It can be hard to understand how your child can go to bed just fine one day, only to be scared to go to bed the next night.
If your child is scared to go to sleep , try these suggestions.
- Create a soothing bedtime routine and acknowledge your child’s fear is a real thing. Try a warm bath, a happy book and a song that your child loves. Talk about a fun memory before your child goes to bed… a happy one, like a fun family trip or upcoming birthday party that you’ve been planning together.
- Celebrate the dark! Play games with glow sticks at night, talk about the stars. Try some glow-in-the-dark slime or grab some glow-in-the-dark spray paint and make a picture to hang in your child’s room (do it together!)
- Use night lights, a special flashlight, or some form of soft light in your child’s room. Take your child to the store to pick one out. Make it special and maybe grab two… one to have beside the bed and one to have beside the door.
- Keep the hall light on. This was a huge thing for our kids during this stage. Hall light on… door open.
- Camp out together in your child’s room to show them how their room is fun and safe. Make this really fun and try to do it one night a week (maybe even make it a reward for going to sleep).
- Read a calming book before bed. There are certain books, like Goodnight Moon, that gradually get darker, page by page, in an effort to help your child fall asleep.
- Sit in your child’s bed before they go to sleep, and ask what scares them. A lot of times a toy is creating a scary shadow or something small that can be removed.
- We like to have fun with shadows to help eliminate the fear. Teach your kids how to make shadow puppets. Get a fun flashlight or reading light that clips to the bed and look up ideas for shadow puppets to try to find a new one each night.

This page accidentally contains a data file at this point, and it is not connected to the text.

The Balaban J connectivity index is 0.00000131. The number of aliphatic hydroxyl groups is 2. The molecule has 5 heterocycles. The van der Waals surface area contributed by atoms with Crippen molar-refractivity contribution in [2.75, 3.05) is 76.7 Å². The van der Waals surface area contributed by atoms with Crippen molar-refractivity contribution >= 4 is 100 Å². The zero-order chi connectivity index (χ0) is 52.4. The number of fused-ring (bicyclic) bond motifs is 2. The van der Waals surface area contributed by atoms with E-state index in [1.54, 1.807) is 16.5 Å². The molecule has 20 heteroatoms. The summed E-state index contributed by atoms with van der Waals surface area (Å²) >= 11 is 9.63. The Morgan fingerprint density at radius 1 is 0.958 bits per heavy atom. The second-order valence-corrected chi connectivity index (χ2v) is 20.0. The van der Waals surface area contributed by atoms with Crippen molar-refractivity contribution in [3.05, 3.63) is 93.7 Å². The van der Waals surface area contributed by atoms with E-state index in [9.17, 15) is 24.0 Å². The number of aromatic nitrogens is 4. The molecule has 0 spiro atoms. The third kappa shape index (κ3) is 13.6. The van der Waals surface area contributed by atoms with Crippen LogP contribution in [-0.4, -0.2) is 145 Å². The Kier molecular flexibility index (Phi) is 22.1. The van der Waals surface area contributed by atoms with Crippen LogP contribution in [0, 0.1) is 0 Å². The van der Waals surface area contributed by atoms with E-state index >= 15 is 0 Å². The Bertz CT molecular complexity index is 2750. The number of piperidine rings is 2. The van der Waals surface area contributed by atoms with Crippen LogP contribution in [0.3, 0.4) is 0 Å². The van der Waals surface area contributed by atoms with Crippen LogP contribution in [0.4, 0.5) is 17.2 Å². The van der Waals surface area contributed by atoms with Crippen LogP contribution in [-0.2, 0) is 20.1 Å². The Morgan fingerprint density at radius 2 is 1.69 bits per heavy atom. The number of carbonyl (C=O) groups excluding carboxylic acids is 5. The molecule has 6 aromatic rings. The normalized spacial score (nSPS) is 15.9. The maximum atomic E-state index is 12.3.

- If you watch television before your kids go to bed, make sure it is calming and not a scary show. Try to look for a show that doesn’t have any villains at all (even cute cartoons have villains that might not seem scary when your parents are with you… but they are scary when you are all alone at night.)
- Read books about nighttime that have happy themes so you can visually show how nighttime is not scary. You can even write a story with your child about the fun adventure that they will have in their dream at night.
- Acknowledged their fears and talk through them. Simply pushing them away or not listening will only make them more fearful. Your child needs to feel like their fears are not silly, but instead are understood. Don’t give life to their fears, but explain that everyone is scared of things and offer some suggestions of how to get rid of them.
- Hang up fun pictures by their bed: Their favorite place to go, a friend, a picture of their pet, etc…
When all else fails: Set up a little spot in your room. If your child wakes up, tell her that she can walk into your room, quietly, and sleep on the blankets that you have in the corner of the room. (we have a very small sofa in our room and our kids will sleep there if they have a bad dream.)
Each of our kids have made their way to that couch at some point over the years… and now they are all sleeping all night long in their beds. It’s a phase and it will pass. Just be there to help them get past it.
What about you? Have you dealt with this before?